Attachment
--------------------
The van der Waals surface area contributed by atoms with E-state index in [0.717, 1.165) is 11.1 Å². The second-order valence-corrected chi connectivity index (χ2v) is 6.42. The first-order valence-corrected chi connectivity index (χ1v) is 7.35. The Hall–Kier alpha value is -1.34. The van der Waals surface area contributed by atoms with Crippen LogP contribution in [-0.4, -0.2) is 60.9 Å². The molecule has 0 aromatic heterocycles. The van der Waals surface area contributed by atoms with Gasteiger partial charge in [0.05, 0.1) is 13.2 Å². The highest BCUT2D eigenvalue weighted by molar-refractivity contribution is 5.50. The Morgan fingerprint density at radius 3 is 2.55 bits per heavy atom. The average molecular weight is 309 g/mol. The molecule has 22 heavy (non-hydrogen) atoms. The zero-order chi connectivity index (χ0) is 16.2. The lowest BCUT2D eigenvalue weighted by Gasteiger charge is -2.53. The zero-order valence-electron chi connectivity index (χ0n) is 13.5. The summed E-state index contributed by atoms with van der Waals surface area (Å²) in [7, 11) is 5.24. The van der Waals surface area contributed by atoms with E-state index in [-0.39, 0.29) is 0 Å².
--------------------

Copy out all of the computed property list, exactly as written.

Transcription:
The van der Waals surface area contributed by atoms with E-state index in [0.717, 1.165) is 11.1 Å². The second-order valence-corrected chi connectivity index (χ2v) is 6.42. The first-order valence-corrected chi connectivity index (χ1v) is 7.35. The Hall–Kier alpha value is -1.34. The van der Waals surface area contributed by atoms with Crippen LogP contribution in [-0.4, -0.2) is 60.9 Å². The molecule has 0 aromatic heterocycles. The van der Waals surface area contributed by atoms with Gasteiger partial charge in [0.05, 0.1) is 13.2 Å². The highest BCUT2D eigenvalue weighted by molar-refractivity contribution is 5.50. The Morgan fingerprint density at radius 3 is 2.55 bits per heavy atom. The average molecular weight is 309 g/mol. The molecule has 22 heavy (non-hydrogen) atoms. The zero-order chi connectivity index (χ0) is 16.2. The lowest BCUT2D eigenvalue weighted by Gasteiger charge is -2.53. The zero-order valence-electron chi connectivity index (χ0n) is 13.5. The summed E-state index contributed by atoms with van der Waals surface area (Å²) in [7, 11) is 5.24. The van der Waals surface area contributed by atoms with E-state index in [-0.39, 0.29) is 0 Å².